Genre-Busting : Screenwriter Jay Cocks described the film as a "Western from Mars", its a reimagination of the past as a post-apocalyptic wasteland, with violent urban street gangs in a context with real menace and violence rather than West Side Story, and a focus and interest on Urban Segregation that would make sociologists and anthropologists proud. Scorsese indeed hoped that the film would launch a new genre to replace The Western, believing that stories in this landscape will have increasing resonance in the years to come.
African beats mixed with the Irish jig ("A jig doing a jig", says Bill), and you get the origins of tap dancing.
An Irishman could never be a sheriff. Sure, boy-o.
Honor Before Reason: This is pretty much Johnny's undoing. He tips Bill off that Amsterdam plans to murder him, and Amsterdam is generous enough to prove Johnny right that same evening. After the assassination attempt failed, Johnny ought to have been sitting pretty favorably in Bill's eye. But then Johnny's guilty conscience impels him to rejoin Amsterdam's crew and, further, to confess his betrayal. Amsterdam turns him out on his ear, and when Bill's men sieze Johnny, the Butcher evidently decides his loyalty isn't worth too much. If Johnny had just stuck with Bill after ratting Amsterdam out, he might've been a lot less sympathetic, but he'd also have been a lot less dead.
Informed Deformity: When Bill has Amsterdam at his mercy, he describes the hellish ways in which he will disfigure him with his knife. When we next see him, he is walking down the street with his face obscured but several onlookers stare in horror, implying Bill stuck to his word. When the camera pans around, there doesn't seem to be much of a difference aside from a slight scar on his cheek that is hardly noticeable.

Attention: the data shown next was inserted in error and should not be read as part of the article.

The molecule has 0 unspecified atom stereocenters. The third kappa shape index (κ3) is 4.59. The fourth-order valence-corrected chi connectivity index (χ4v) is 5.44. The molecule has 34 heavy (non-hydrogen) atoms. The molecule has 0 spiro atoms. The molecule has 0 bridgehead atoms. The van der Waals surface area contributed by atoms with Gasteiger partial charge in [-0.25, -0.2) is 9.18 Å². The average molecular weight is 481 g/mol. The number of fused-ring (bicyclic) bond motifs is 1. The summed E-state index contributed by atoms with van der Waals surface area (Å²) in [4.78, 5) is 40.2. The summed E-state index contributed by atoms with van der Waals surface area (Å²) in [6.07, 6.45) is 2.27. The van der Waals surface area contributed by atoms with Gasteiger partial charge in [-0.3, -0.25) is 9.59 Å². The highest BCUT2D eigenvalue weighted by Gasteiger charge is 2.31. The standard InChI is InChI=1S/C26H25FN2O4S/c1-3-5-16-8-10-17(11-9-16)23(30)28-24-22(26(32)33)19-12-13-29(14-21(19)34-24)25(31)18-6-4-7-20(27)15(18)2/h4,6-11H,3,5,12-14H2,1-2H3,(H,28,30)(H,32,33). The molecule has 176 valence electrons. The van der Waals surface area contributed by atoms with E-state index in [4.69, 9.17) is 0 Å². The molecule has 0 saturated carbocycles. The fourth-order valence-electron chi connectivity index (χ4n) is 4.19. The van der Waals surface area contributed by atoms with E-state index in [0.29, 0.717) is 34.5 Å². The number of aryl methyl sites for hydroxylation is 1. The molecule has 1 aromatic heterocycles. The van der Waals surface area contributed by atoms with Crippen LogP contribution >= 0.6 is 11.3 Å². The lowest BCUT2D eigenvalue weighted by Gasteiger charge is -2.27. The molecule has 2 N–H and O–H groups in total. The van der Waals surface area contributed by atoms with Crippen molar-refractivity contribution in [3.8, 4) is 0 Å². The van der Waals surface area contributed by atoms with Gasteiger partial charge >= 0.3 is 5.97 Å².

In the Back: Bill the Butcher throws a meat cleaver into Monk's back after he is elected sheriff, before beating Monk to death with his own shillelagh.
Irony: Bill spits when a Tammany representative tells him he will be rewarded for bringing Irishmen to the polls, and says he will not play a part in handing the country over to those who played no part in fighting for it; cut to newly arrived Irishmen being made to sign enlistment papers and given guns and uniforms along with their application for citizenship, and getting on a troopship while coffins are being offloaded.
Most of the Bill's hatred for the Irish is hilarious considering Day-Lewis himself is a naturalised Irish Citizen.
A more meta example of Irony is that Day-Lewis was cast as Lincoln over a decade later in Lincoln
Ironic Echo: Happy Jack hangs his watch on a lamp post, to demonstrate no one will touch it. Jack's corpse is hung from a lamp post after Amsterdam kills him.
Jenny's last name, on the other hand, is Aberdine, an Irish town.
Last but certainly not least, is Bill "The Butcher" Cutting.
Melting Pot: Lampshaded by Bill watching a black youth dancing on a table.
Bill: Look at that. What in Christ's name is that? Rythms of the dark continent, thrown into the kettle with an irish shindig. Stir it around a few times, pour it out as a fine American mess. A jig doing a jig.
Mercy Kill: Johnny. Also, Bill does this to Priest Vallon at the start of the film when he tells his son not to look away.
Mortal Wound Reveal: During the final battle, after the duel is interrupted by cannon fire and the smoke clears, Bill the Butcher and Amsterdam sit up. It's revealed that Bill the Butcher has a shrapnel wound in his gut.